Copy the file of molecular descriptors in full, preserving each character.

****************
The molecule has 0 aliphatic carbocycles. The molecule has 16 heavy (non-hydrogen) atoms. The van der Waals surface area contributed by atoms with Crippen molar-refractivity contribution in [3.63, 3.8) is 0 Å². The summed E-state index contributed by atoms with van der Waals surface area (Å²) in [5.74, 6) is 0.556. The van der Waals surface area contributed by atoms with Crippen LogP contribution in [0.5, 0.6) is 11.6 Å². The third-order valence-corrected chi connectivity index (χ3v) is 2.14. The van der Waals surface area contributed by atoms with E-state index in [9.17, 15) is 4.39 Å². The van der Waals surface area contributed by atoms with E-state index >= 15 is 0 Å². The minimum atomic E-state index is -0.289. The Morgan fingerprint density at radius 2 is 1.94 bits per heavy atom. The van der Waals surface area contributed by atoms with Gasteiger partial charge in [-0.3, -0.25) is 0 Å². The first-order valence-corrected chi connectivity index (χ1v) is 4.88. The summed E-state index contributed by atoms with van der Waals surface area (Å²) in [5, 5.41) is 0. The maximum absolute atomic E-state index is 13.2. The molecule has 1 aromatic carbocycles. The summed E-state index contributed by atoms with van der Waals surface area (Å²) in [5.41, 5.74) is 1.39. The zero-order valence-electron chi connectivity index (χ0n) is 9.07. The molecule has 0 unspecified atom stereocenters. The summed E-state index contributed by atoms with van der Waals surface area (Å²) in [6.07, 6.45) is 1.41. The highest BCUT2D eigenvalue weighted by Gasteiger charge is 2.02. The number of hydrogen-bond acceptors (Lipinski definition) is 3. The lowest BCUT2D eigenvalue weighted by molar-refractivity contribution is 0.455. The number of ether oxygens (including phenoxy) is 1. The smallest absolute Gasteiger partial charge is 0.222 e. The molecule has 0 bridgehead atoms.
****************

The molecule has 0 aliphatic carbocycles. The molecule has 16 heavy (non-hydrogen) atoms. The van der Waals surface area contributed by atoms with Crippen molar-refractivity contribution in [3.63, 3.8) is 0 Å². The summed E-state index contributed by atoms with van der Waals surface area (Å²) in [5.74, 6) is 0.556. The van der Waals surface area contributed by atoms with Crippen LogP contribution in [0.5, 0.6) is 11.6 Å². The third-order valence-corrected chi connectivity index (χ3v) is 2.14. The van der Waals surface area contributed by atoms with E-state index in [9.17, 15) is 4.39 Å². The van der Waals surface area contributed by atoms with E-state index >= 15 is 0 Å². The minimum atomic E-state index is -0.289. The Morgan fingerprint density at radius 2 is 1.94 bits per heavy atom. The van der Waals surface area contributed by atoms with Gasteiger partial charge in [-0.3, -0.25) is 0 Å². The first-order valence-corrected chi connectivity index (χ1v) is 4.88. The summed E-state index contributed by atoms with van der Waals surface area (Å²) in [5, 5.41) is 0. The maximum absolute atomic E-state index is 13.2. The molecule has 1 aromatic carbocycles. The summed E-state index contributed by atoms with van der Waals surface area (Å²) in [5.41, 5.74) is 1.39. The zero-order valence-electron chi connectivity index (χ0n) is 9.07. The molecule has 0 unspecified atom stereocenters. The summed E-state index contributed by atoms with van der Waals surface area (Å²) in [6.07, 6.45) is 1.41. The highest BCUT2D eigenvalue weighted by Gasteiger charge is 2.02. The number of hydrogen-bond acceptors (Lipinski definition) is 3. The lowest BCUT2D eigenvalue weighted by molar-refractivity contribution is 0.455. The number of ether oxygens (including phenoxy) is 1. The smallest absolute Gasteiger partial charge is 0.222 e. The molecule has 0 bridgehead atoms.